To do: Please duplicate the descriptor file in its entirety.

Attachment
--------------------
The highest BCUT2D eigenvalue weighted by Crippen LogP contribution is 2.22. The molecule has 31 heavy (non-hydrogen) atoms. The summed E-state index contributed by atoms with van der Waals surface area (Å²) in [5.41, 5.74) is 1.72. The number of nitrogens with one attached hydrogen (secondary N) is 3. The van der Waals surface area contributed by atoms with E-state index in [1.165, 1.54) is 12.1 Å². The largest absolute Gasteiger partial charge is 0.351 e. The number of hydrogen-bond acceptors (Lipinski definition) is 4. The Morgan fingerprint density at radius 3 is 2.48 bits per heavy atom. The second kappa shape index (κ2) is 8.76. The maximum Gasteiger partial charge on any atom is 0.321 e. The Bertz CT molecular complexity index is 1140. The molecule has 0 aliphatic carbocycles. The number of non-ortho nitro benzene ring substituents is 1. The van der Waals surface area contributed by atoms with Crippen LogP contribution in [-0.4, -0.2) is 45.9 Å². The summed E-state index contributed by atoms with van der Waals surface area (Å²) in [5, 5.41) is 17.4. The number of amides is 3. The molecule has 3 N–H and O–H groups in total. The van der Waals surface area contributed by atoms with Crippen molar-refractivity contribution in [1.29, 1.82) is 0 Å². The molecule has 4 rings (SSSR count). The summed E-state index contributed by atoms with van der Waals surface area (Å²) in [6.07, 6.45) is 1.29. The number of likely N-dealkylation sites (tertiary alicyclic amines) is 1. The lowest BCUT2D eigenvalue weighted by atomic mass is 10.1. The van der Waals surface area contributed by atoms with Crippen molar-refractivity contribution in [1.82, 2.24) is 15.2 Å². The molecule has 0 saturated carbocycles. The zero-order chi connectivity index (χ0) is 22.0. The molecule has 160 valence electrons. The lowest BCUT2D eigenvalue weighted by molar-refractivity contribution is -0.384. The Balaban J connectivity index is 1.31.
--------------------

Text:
The highest BCUT2D eigenvalue weighted by Crippen LogP contribution is 2.22. The molecule has 31 heavy (non-hydrogen) atoms. The summed E-state index contributed by atoms with van der Waals surface area (Å²) in [5.41, 5.74) is 1.72. The number of nitrogens with one attached hydrogen (secondary N) is 3. The van der Waals surface area contributed by atoms with E-state index in [1.165, 1.54) is 12.1 Å². The largest absolute Gasteiger partial charge is 0.351 e. The number of hydrogen-bond acceptors (Lipinski definition) is 4. The Morgan fingerprint density at radius 3 is 2.48 bits per heavy atom. The second kappa shape index (κ2) is 8.76. The maximum Gasteiger partial charge on any atom is 0.321 e. The Bertz CT molecular complexity index is 1140. The molecule has 0 aliphatic carbocycles. The number of non-ortho nitro benzene ring substituents is 1. The van der Waals surface area contributed by atoms with Crippen LogP contribution in [-0.4, -0.2) is 45.9 Å². The summed E-state index contributed by atoms with van der Waals surface area (Å²) in [5, 5.41) is 17.4. The number of amides is 3. The molecule has 3 N–H and O–H groups in total. The van der Waals surface area contributed by atoms with Crippen molar-refractivity contribution in [1.29, 1.82) is 0 Å². The molecule has 4 rings (SSSR count). The summed E-state index contributed by atoms with van der Waals surface area (Å²) in [6.07, 6.45) is 1.29. The number of likely N-dealkylation sites (tertiary alicyclic amines) is 1. The lowest BCUT2D eigenvalue weighted by atomic mass is 10.1. The van der Waals surface area contributed by atoms with Crippen molar-refractivity contribution in [1.82, 2.24) is 15.2 Å². The molecule has 0 saturated carbocycles. The zero-order chi connectivity index (χ0) is 22.0. The molecule has 160 valence electrons. The lowest BCUT2D eigenvalue weighted by molar-refractivity contribution is -0.384. The Balaban J connectivity index is 1.31.